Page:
Clinton Camp Piles on Obama's 'Presents'
Clinton campaign attacks Obama over his votes in the Illinois state senate.
Dec. 20, 2007 — -- Why did Sen. Barack Obama, D-Ill., as a young Illinois legislator, so often choose to vote "present" rather than "yes" or "no" on pieces of legislation in the Illinois Senate? That answer depends on whom you ask.
Thursday, The New York Times reported Obama voted "present" nearly 130 times as a state senator.
Anxious to spread the word, the Clinton campaign organized a conference call for reporters with members of Congress who support Sen. Hillary Clinton, D-N.Y., for president.
On the call, three U.S. representatives went after Obama's frequent use of the "present" vote, suggesting he was trying to avoid accumulating any kind of legislative record that could later be open to scrutiny if he decided to run for president one day.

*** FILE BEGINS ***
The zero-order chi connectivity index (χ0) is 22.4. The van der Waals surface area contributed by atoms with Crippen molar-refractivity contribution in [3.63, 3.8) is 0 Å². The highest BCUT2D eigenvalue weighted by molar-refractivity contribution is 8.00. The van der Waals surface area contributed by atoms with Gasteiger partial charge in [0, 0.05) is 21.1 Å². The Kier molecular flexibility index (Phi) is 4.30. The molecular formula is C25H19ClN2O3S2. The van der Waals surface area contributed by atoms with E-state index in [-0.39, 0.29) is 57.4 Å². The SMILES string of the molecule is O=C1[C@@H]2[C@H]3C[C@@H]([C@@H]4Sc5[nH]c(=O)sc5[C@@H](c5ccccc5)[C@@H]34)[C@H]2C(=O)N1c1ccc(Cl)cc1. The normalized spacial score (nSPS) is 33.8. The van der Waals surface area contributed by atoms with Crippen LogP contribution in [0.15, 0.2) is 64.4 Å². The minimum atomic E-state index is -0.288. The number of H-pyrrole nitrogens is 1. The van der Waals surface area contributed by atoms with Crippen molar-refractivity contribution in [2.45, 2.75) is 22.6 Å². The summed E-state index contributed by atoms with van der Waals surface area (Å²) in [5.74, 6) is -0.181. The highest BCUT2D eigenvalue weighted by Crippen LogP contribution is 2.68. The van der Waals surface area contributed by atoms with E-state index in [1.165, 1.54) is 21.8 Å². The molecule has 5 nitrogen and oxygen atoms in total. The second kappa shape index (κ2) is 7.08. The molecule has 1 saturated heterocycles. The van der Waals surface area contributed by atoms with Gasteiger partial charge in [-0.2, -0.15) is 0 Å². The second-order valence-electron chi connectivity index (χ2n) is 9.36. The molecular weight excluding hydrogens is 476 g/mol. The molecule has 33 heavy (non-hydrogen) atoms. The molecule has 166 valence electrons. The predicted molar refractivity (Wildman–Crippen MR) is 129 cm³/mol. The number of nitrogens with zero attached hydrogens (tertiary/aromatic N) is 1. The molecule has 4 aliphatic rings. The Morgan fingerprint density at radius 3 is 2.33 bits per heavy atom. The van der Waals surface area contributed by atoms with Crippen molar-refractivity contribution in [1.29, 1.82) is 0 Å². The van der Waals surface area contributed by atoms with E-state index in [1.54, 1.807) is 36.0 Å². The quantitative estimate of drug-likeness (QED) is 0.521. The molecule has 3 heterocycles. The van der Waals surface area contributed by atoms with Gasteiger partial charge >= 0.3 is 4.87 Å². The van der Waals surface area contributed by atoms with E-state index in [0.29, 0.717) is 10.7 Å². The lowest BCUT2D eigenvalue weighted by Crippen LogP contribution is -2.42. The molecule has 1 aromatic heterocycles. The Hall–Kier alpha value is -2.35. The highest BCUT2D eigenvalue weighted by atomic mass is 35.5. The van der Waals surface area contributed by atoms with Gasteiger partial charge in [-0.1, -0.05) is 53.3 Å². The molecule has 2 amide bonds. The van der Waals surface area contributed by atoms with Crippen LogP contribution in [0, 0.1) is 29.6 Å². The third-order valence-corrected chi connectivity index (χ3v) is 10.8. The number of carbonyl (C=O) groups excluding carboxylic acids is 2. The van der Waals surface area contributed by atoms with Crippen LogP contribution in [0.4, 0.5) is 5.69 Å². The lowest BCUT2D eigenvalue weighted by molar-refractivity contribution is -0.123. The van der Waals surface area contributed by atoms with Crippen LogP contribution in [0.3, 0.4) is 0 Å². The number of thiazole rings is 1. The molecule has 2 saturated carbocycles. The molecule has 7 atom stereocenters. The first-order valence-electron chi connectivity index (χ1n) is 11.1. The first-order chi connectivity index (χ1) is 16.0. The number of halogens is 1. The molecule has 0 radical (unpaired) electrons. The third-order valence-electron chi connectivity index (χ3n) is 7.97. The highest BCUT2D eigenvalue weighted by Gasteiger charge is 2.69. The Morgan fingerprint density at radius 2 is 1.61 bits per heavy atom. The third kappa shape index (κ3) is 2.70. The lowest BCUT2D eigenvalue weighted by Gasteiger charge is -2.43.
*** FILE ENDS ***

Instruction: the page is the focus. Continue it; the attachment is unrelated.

"He took what many of us in public life would say is the easy way out," said Rep. Anthony Weiner, a Democrat from Clinton's home state of New York.
"The president of the United States needs to take a tough stand on tough issues and not say, 'I'm here but I'm not going to take a stand,'" Weiner said.
Rep. Joe Crowley, D-N..Y., said that in 1999 then-state Sen. Obama voted "present" more often than he voted "no".
"We're focusing in on his record because he says that's what matters," said Rep. Stephanie Tubbs-Jones, D-Ohio, another Clinton supporter on the conference call with reporters.
The Obama campaign hit back at the charges Thursday.
"It's all politically motivated at a time when Clinton is sliding in the polls," said Obama spokesman Bill Burton.
The Obama campaign argued the practice of voting "present" is relatively common in the Illinois legislature.
Every senator from both parties that Obama served with in the Illinois Senate also voted "present" at some point in their terms, according to the Obama campaign.
And in more than 50 votes, Obama appeared to be voting "present" along with a group of other Democratic lawmakers, as part of a concerted strategy, reported The New York Times.
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